Santa Paula Begins Water and Rate Fee Study

By Sheryl Hamlin

At the February 6, 2017 Santa Paula City Council meeting, a Standing Committee on Water and Sewer Rates was established with two council members populating the committee. The members chosen to the new committee were Mayor Crosswhite and Council Member Hernandez. To watch the council meeting where the new committee was established, click here

The new Brown Act Committee has never met since its creation on February 6, 2017. But on April 12, 2017, there was an announcement in the Santa Paula Times about a meeting of the new committee. Note that the Brown Act requires a 72 hour notice of committee meetings, but only a 24 hour notice of Special Meetings per City Attorney Cotti. So for a never convened committee, a Special Meeting was convened for April 13, 2017, thus skirting the 72 hour notice requirement.

There were eight attendees on April 13, 2017: Mayor Crosswhite, Council Member Hernandez, Interim Public Works Director John Ilasin, Peggy Kelly Santa Paula Times, Cindy Madrigal Public Works, Sheryl Hamlin Citizens Journal, Rick Araiza Santa Paula Fire Department Chief, Greg Clumpner NBS Consultants and Sandra Easeley Finance Director. Council Member Gherardi attended in the audience as a private citizen. The format was casual around a table in a Study Session format per the request of Mayor Crosswhite.

History of Santa Paula Water and Sewer Rates

Santa Paula Water and Sewer Rates have been the topic of several meetings in recent history. Read two reports here and here.

Greg Clumpner of NBS was involved in the 2013 study. Sandra Easley stated that the last study was 2008 with subsequent rate increases. The 2013 study recommendations were never implemented.

As preparatory data for the 2017 study, NBS has been given 36 months of water and sewer billing as well as the leak policy. NBS will also receive the potential capital upgrade projects from American Water after the 60 day ramp up period has elapsed during which time American Water will review the water treatment plant for capital equipment deficiencies and prepare a report. American Water starts on April 17, 2017, so presumably this means that PERC will receive the $$829,685 buyout as described here.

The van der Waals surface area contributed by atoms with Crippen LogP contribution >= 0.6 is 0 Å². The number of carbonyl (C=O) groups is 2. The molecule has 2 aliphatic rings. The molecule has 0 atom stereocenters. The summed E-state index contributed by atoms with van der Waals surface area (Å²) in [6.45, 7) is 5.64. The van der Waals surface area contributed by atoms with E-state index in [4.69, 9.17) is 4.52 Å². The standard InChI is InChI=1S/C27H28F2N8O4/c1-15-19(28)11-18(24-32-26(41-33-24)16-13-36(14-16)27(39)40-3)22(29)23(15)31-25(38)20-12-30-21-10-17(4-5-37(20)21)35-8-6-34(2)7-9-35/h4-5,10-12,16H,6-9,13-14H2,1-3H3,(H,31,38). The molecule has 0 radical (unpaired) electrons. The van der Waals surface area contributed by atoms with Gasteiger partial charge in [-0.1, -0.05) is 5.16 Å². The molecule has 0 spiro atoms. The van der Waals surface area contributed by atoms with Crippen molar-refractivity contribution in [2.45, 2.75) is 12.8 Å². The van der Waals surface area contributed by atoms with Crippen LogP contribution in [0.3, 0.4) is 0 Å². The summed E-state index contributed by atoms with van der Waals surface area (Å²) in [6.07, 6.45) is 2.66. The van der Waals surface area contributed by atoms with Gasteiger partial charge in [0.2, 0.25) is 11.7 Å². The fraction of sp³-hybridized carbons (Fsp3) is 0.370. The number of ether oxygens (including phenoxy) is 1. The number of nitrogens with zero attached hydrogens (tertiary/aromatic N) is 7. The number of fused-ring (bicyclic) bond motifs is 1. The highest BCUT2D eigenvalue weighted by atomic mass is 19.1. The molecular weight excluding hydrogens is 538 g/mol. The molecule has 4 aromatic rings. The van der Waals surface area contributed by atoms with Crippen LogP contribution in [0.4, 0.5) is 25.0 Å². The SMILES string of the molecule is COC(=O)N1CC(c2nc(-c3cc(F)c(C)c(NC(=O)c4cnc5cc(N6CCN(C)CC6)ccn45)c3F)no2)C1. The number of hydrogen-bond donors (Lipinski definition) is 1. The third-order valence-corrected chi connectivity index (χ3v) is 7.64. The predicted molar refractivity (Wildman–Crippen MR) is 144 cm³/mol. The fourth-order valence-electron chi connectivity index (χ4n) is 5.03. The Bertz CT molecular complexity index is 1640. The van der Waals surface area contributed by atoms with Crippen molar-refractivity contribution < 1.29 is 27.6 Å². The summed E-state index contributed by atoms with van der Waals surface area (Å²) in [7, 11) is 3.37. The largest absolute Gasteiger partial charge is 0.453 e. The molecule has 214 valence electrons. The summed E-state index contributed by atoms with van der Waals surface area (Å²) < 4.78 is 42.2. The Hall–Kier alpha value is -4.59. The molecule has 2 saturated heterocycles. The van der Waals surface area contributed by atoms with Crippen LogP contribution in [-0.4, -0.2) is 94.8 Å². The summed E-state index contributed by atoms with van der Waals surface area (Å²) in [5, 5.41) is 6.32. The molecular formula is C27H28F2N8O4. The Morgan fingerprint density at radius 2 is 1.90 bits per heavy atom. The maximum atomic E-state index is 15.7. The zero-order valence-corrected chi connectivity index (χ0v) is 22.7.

2013 Study Versus 2017 Study: What has changed?

In the 2013 study, updated in 2014, NBS recommended a reduced fixed amount of $60.00 per month (now $77 per month) with new rates in tiers for volume usage. Since that time, the State of California has been emphasizing water conservation policies, a landmark suit in San Juan Capistrano changed how cities can create tiered rate plans and the City of Santa Paula bought the wastewater treatment plant.

California has established Urban Water Management Plans which recommend 70% fixed rates with the rest variable in cost recapture. Once NBS has finished the study and the council has approved it, the plan must be sent to the State for approval.

The group discussed benefits of lower fixed costs with higher variable costs. Mayor Crosswhite gave as an example her situation with one person whose bill never exceeds the $77 fixed costs because one person cannot tip the meter to the first level of the variable costs. Is $77 too high for one person? Should the fixed costs be lowered with higher volume costs? These are policy decisions, explained the consultant.